The distance of your training runs is dependent upon many different factors. From a quick or slow 5K to a long run at the weekend, each workout has key benefits.
When it comes to running it’s important to point out from the start of this article that there is no right or wrong way to train in terms of the distance you’re covering.
But, by following Profeet’s simple tips, you should soon find out what works best for you and how to manage your mileage accordingly.
Have you got a specific aim?
Targets will change from person to person and whilst it has been tricky to plan ahead during the period of Covid-19, it’s always great to set your stall out and have a relatively clear idea of why you’re training and what you’re training for.
For example, you might’ve recently taken up running to get fitter and boost your mental health – which is great – whilst other runners might be rescheduling their race and training plans due to the cancellation of events, and the advent of new dates.
1: Running long: build endurance
If your target is to train and build your endurance bank for an event or half-marathon distance and beyond then you should look to gradually increase your overall volume.
That means more miles and more time spent running, which in the process will help strengthen muscles in your legs, promote good running form when you start to develop a consistent rhythm and technique; and get you used to working out for longer periods of time.
Increase your distance gradually and try to maintain a conversational pace if you’re running with someone without feeling the need to gasp for air. Gentle progression will boost your fitness and eventually stimulate your body to allow for more oxygen to course through your bloodstream.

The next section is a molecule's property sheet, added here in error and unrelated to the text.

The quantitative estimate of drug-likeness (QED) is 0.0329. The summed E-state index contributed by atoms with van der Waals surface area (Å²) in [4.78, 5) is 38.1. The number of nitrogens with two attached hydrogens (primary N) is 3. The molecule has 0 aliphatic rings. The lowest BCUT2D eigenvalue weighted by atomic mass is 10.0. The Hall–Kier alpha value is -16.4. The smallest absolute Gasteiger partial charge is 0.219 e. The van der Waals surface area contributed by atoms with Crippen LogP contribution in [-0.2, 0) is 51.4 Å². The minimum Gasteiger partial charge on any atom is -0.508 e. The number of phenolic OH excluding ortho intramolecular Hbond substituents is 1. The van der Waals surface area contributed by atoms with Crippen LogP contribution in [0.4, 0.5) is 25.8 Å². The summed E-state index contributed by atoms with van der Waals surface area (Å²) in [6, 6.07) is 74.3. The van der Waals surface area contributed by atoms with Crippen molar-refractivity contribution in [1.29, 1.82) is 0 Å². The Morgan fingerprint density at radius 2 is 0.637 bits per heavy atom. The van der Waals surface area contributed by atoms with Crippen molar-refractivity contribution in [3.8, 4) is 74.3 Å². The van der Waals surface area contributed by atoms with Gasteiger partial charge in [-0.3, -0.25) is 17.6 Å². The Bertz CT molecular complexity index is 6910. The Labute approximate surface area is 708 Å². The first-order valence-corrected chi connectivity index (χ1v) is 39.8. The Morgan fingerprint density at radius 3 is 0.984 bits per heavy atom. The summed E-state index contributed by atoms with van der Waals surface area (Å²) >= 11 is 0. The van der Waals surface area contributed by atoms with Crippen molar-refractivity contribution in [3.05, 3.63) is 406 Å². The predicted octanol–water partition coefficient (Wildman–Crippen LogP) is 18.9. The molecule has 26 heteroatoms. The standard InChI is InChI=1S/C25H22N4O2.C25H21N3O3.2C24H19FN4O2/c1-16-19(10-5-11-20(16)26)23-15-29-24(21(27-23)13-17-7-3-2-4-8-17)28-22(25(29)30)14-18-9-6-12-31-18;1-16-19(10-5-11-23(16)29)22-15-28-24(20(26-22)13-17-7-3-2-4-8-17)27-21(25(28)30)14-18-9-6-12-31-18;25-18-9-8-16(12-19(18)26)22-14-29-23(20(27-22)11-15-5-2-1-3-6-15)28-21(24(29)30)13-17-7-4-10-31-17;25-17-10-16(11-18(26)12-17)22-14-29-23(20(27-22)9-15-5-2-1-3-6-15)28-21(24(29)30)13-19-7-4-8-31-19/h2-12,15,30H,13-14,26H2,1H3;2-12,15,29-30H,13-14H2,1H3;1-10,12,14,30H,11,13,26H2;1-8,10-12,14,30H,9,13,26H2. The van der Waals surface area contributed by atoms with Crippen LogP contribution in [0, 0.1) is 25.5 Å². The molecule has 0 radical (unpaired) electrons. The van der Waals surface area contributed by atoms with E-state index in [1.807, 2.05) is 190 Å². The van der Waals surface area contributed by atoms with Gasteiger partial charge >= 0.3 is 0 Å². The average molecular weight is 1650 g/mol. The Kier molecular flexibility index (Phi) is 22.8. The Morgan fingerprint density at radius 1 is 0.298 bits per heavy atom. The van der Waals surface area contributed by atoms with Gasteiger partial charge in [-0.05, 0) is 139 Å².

It’s hard to quantify exactly what distance equates to a long run as everyone is working at a different level but try to aim for at least one or two longer runs a week (of 10k distance or more) and make sure you recover well either side of them.
2: Running Fast: up your pace
Faster runs are a brilliant way to get used to working at a higher intensity as your body learns to adapt to a new form of stress.
From hill repetitions to interval laps to track work or a 5K Park Run-style outing, speed work varies hugely in its contents in comparison to the more straightforward nature of a long run.
Without getting too technical or scientific, running fast and frequently enhances your body’s ability to consume, store and utilise oxygen quicker – meaning, through training, you’ll become fitter, stronger and faster.
Working your body’s fast-twitch muscle fibres in an explosive way can increase the risk of injury, therefore, it’s important to warm-up thoroughly and recover well after speed work. Again, like long runs, you should also progress steadily and build a basic endurance level before upping your pace too much.
If you’re new to running, don’t like running for too long and want to get leaner – then short, faster runs are your ticket. Indeed, it’s perfect for those who are looking to add a bit of cardio to an overall fitness diet which is mainly consumed by high-intensity interval training and other sports, such as football or tennis, for example.
This mix fits like a glove if you’re also aspiring to do more 5K and 10K races in the near future.
3: The Slow/Fast Combo
The best case scenario is to incorporate a mix of speed and long runs into your training regime, so that they complement each other.
Even while your aims and ambitions might lean further to one side than the other, you should now know that you can maximise the plus points of both, and steer your running goals in the right direction as a result.
Having an understanding of all forms of running and how you can train differently will ultimately help you to improve and become an all-round runner.